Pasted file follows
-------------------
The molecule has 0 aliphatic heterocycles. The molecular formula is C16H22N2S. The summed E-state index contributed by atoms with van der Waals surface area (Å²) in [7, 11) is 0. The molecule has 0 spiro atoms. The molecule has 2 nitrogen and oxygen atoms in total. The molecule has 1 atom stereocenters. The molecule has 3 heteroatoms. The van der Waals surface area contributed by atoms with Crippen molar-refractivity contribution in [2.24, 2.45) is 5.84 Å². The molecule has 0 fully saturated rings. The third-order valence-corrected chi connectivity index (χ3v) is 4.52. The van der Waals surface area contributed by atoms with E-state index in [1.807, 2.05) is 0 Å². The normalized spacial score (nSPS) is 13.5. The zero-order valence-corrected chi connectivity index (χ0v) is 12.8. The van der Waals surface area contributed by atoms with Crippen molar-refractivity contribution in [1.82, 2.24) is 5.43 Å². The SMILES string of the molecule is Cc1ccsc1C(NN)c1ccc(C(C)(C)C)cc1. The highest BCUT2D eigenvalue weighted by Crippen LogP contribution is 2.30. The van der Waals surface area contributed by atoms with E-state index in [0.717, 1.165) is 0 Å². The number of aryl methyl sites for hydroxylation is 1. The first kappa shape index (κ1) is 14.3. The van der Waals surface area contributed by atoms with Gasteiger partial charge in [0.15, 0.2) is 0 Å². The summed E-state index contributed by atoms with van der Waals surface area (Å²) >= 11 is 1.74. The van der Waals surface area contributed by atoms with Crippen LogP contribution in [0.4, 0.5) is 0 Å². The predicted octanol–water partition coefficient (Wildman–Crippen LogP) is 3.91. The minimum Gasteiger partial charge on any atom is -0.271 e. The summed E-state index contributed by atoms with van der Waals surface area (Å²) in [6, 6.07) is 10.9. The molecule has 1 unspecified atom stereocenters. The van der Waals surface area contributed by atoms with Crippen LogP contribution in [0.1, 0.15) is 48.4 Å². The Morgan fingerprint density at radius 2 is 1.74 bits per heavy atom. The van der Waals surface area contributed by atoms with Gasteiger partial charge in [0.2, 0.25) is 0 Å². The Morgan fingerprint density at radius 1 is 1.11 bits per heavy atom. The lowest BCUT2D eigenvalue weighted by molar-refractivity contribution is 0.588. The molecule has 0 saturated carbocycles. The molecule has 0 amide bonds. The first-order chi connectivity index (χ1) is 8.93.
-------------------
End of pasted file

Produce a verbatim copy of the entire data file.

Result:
The molecule has 0 aliphatic heterocycles. The molecular formula is C16H22N2S. The summed E-state index contributed by atoms with van der Waals surface area (Å²) in [7, 11) is 0. The molecule has 0 spiro atoms. The molecule has 2 nitrogen and oxygen atoms in total. The molecule has 1 atom stereocenters. The molecule has 3 heteroatoms. The van der Waals surface area contributed by atoms with Crippen molar-refractivity contribution in [2.24, 2.45) is 5.84 Å². The molecule has 0 fully saturated rings. The third-order valence-corrected chi connectivity index (χ3v) is 4.52. The van der Waals surface area contributed by atoms with E-state index in [1.807, 2.05) is 0 Å². The normalized spacial score (nSPS) is 13.5. The zero-order valence-corrected chi connectivity index (χ0v) is 12.8. The van der Waals surface area contributed by atoms with Crippen molar-refractivity contribution in [1.82, 2.24) is 5.43 Å². The SMILES string of the molecule is Cc1ccsc1C(NN)c1ccc(C(C)(C)C)cc1. The highest BCUT2D eigenvalue weighted by Crippen LogP contribution is 2.30. The van der Waals surface area contributed by atoms with E-state index in [0.717, 1.165) is 0 Å². The number of aryl methyl sites for hydroxylation is 1. The first kappa shape index (κ1) is 14.3. The van der Waals surface area contributed by atoms with Gasteiger partial charge in [0.15, 0.2) is 0 Å². The summed E-state index contributed by atoms with van der Waals surface area (Å²) >= 11 is 1.74. The van der Waals surface area contributed by atoms with Crippen LogP contribution in [0.4, 0.5) is 0 Å². The predicted octanol–water partition coefficient (Wildman–Crippen LogP) is 3.91. The minimum Gasteiger partial charge on any atom is -0.271 e. The summed E-state index contributed by atoms with van der Waals surface area (Å²) in [6, 6.07) is 10.9. The molecule has 1 unspecified atom stereocenters. The van der Waals surface area contributed by atoms with Crippen LogP contribution in [0.1, 0.15) is 48.4 Å². The Morgan fingerprint density at radius 2 is 1.74 bits per heavy atom. The van der Waals surface area contributed by atoms with Gasteiger partial charge in [0.2, 0.25) is 0 Å². The Morgan fingerprint density at radius 1 is 1.11 bits per heavy atom. The lowest BCUT2D eigenvalue weighted by molar-refractivity contribution is 0.588. The molecule has 0 saturated carbocycles. The molecule has 0 amide bonds. The first-order chi connectivity index (χ1) is 8.93.